Messaging apps threaten social

8 July 2015
GLOBAL: Three quarters of internet users globally are now using mobile instant messaging services, according to a new report which suggests that these are increasingly the location for conversations that once took place on Facebook.

For its Q2 Mobile Messaging Report, researcher GlobalWebIndex polled 47,622 internet users aged 16-64 in 33 countries and established that the number using messaging apps had increased 39% over the past three years.

Hundreds of millions are still sending SMS and MMS messages, it said, "but they are no longer the default go-to choices they once were". In fact SMS usage had dropped by 11% and that of MMS by 17%.

Even "traditional" social networks like Facebook are affected, as many of the conversations and behaviours that used to take place here "are being absorbed by the likes of Snapchat, WhatsApp and WeChat".

GlobalWebIndex noted that Facebook's WhatsApp and Messenger had been knocked off the top spot in eight of the 33 countries surveyed, with the heaviest losses occurring in the APAC region.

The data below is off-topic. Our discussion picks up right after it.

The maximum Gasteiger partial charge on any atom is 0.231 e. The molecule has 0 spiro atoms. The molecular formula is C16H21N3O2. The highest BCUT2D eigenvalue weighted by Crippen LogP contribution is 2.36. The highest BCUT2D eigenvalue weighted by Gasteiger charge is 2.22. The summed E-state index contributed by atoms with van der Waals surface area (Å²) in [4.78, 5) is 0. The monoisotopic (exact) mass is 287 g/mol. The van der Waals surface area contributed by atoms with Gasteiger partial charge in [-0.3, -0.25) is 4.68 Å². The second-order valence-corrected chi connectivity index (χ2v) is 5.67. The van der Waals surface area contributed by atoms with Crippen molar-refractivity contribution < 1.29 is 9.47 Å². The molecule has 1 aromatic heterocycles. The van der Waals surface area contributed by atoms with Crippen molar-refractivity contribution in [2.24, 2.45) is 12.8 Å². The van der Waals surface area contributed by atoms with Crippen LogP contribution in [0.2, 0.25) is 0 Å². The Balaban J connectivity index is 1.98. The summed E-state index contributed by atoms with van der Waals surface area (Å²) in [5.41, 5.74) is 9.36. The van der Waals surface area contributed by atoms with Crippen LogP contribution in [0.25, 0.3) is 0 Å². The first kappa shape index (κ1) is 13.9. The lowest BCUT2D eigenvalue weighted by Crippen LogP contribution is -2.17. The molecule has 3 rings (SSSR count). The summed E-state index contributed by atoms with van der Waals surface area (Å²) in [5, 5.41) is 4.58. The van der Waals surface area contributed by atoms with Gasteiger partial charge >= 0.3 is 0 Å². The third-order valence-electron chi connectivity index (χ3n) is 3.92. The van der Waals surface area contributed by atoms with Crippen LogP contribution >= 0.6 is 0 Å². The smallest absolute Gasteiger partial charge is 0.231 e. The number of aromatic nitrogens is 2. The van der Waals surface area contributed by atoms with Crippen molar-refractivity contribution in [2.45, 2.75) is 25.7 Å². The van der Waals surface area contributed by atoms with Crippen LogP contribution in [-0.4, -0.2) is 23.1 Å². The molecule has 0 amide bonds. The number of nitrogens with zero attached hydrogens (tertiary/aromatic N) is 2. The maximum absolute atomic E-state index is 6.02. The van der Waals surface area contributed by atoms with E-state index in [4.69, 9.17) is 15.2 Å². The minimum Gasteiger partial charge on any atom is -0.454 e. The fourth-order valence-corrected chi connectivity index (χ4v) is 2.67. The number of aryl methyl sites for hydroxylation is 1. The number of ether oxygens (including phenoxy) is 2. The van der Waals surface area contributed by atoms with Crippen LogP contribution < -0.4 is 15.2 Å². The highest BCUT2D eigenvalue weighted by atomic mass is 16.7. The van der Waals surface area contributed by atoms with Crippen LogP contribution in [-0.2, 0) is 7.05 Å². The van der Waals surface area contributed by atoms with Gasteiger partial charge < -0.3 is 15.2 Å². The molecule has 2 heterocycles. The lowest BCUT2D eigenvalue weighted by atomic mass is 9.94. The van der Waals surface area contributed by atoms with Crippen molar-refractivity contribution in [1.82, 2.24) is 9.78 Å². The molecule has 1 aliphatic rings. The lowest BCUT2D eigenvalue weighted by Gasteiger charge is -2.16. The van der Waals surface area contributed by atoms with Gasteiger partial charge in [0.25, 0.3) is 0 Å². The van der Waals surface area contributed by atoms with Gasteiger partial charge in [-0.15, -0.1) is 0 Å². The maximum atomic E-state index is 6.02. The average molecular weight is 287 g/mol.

LINE was the fastest growing app last year, the research found, displacing WhatsApp and Messenger in three of the countries surveyed; it is the leader in its home market of Japan, as well as in Taiwan and Thailand.

Other APAC markets also have particular favourites, with Kakao Talk the clear number one in South Korea, WeChat dominant in China and Zalo popular in Vietnam. And while Blackberry has fallen out of favour around much of the world, BBM is still ahead in Indonesia.

In general, however, Facebook Messenger and WhatsApp dominate outside of China. And while WhatsApp has the biggest registered audience, Facebook Messenger is the most popular app as it actively engages a greater number of users on a regular basis.

Snapchat has the youngest audience, with 84% of users being under 35. It is now more popular than Facebook Messenger or WhatsApp among US teens, GlobalWebIndex reported.

And of all the social networks, "Instagrammers" were found to be the most likely to use chat apps.

Data sourced from PR Newswire; additional content by Warc staff
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